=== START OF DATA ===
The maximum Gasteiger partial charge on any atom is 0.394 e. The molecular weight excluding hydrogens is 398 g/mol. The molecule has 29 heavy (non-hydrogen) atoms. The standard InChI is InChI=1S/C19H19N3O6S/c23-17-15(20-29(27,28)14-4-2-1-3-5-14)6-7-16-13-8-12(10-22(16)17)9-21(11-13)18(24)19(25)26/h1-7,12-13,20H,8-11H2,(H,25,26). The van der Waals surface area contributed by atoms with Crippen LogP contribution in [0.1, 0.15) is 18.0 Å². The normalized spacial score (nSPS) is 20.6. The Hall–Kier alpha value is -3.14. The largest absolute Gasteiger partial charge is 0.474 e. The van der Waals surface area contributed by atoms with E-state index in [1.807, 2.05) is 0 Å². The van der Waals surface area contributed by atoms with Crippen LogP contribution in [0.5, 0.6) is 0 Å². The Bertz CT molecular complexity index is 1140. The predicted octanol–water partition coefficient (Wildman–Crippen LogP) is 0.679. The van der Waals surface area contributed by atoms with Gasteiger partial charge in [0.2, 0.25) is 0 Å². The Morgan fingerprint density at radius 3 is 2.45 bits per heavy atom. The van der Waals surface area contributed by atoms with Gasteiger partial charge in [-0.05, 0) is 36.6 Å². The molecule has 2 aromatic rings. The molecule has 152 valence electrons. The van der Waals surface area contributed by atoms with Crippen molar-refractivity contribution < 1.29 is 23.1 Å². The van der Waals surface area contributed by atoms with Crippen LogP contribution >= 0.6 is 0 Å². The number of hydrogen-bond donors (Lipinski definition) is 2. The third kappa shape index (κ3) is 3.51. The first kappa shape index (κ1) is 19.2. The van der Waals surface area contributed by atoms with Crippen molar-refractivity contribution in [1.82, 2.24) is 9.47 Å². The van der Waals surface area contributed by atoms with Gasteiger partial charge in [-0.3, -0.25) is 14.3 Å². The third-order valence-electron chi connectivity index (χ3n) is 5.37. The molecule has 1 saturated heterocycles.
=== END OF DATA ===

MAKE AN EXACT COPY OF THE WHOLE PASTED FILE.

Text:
The maximum Gasteiger partial charge on any atom is 0.394 e. The molecular weight excluding hydrogens is 398 g/mol. The molecule has 29 heavy (non-hydrogen) atoms. The standard InChI is InChI=1S/C19H19N3O6S/c23-17-15(20-29(27,28)14-4-2-1-3-5-14)6-7-16-13-8-12(10-22(16)17)9-21(11-13)18(24)19(25)26/h1-7,12-13,20H,8-11H2,(H,25,26). The van der Waals surface area contributed by atoms with Crippen LogP contribution in [0.1, 0.15) is 18.0 Å². The normalized spacial score (nSPS) is 20.6. The Hall–Kier alpha value is -3.14. The largest absolute Gasteiger partial charge is 0.474 e. The van der Waals surface area contributed by atoms with E-state index in [1.807, 2.05) is 0 Å². The van der Waals surface area contributed by atoms with Crippen LogP contribution in [0.5, 0.6) is 0 Å². The Bertz CT molecular complexity index is 1140. The predicted octanol–water partition coefficient (Wildman–Crippen LogP) is 0.679. The van der Waals surface area contributed by atoms with Gasteiger partial charge in [0.2, 0.25) is 0 Å². The Morgan fingerprint density at radius 3 is 2.45 bits per heavy atom. The van der Waals surface area contributed by atoms with Gasteiger partial charge in [-0.05, 0) is 36.6 Å². The molecule has 2 aromatic rings. The molecule has 152 valence electrons. The van der Waals surface area contributed by atoms with Crippen molar-refractivity contribution < 1.29 is 23.1 Å². The van der Waals surface area contributed by atoms with Crippen LogP contribution >= 0.6 is 0 Å². The number of hydrogen-bond donors (Lipinski definition) is 2. The third kappa shape index (κ3) is 3.51. The first kappa shape index (κ1) is 19.2. The van der Waals surface area contributed by atoms with Crippen molar-refractivity contribution in [1.82, 2.24) is 9.47 Å². The van der Waals surface area contributed by atoms with Gasteiger partial charge in [-0.3, -0.25) is 14.3 Å². The third-order valence-electron chi connectivity index (χ3n) is 5.37. The molecule has 1 saturated heterocycles.